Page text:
It had been 18 days since I had last spoken in public about the AIDS epidemic.
The P.T.A. -- The Parent Teachers Association -- was one of the best audiences to which I could have spoken about the two
things that are the hall marks of my tenure - smoking and AIDS. I began the lecture by saying that I was there to share my
observations about two key issues in public health, but I wanted to invoke this caveat: please don't be upset if I overlook
your favorite disease or biomedical breakthrough. I may be the Surgeon General, but I am also only the Surgeon General, seeing
the world through the special prism of my own office, with the help of my own advisors and friends. I will not say more about
smoking in this introduction, but in that part of this archive that is devoted to smoking, I will refer the user back to this
In reference to AIDS, I had to present an abbreviated form of my usual presentation because I took up half my time talking
about smoking. I segued from smoking to AIDS by talking about two young men, each 22 years of age, each with a life expectancy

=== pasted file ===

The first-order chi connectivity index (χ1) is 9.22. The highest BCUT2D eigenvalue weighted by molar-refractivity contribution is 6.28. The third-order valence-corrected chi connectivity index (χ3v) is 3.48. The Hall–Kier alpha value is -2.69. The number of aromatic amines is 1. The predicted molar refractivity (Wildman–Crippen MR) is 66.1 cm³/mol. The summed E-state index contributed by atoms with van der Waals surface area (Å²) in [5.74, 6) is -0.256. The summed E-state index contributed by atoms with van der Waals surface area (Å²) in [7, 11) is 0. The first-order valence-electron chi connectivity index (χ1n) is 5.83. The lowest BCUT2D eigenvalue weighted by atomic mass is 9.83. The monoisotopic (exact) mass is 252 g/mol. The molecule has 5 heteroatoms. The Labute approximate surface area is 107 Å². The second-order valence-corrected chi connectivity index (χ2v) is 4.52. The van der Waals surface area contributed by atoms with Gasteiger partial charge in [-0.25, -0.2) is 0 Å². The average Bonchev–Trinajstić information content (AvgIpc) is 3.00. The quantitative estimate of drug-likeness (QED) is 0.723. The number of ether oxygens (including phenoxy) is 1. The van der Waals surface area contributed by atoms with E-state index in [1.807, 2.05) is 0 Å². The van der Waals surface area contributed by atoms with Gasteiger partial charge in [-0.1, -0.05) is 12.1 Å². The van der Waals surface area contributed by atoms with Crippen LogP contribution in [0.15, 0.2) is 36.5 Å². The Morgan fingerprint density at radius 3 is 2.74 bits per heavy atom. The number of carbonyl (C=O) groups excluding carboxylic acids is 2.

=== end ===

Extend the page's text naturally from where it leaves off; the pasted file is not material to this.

of about 66 years. One young man became infected with HIV, and was very likely to die of the disease and its complications
before he turned 30. He would die prematurely then at about 36 years. The second young man at 22 began to smoke cigarettes,
and continued to smoke them for the rest of his life. He could very likely die of heart disease or lung cancer at age 56,
all things being equal. But he would die prematurely by about 10 years. The victim disappears early in both cases and forever,
and the quality of life in both cases is sadly diminished.
Both conditions are the results of willful personal behavior. You don't "catch" addiction, as you don't "catch"
AIDS. To do something in both instances, hence the very best weapon we have against both disease conditions is education,
education, and more education.
If there is one great difference, cigarette smoking is actually promoted by the cigarette industry, and the government's
role in trying to reduce and eliminate cigarette smoking is a role made possible by two clauses in article 1, section 8 of
the Constitution: "The General Welfare Clause" and "The Commerce Clause."
AIDS is a different matter; there is no HIV industry, of course. Therefore, any governmental action against AIDS must be within
the same public health framework as the actions against influenza, high potential measles, or tooth cavities: we balance the
general welfare first, part of the Declaration of Independence and the Bill of Rights.
I then discussed differences in the laws pertaining to smoking, and the much more difficult time we have in passing laws about
the ways in which AIDS is spread in the population.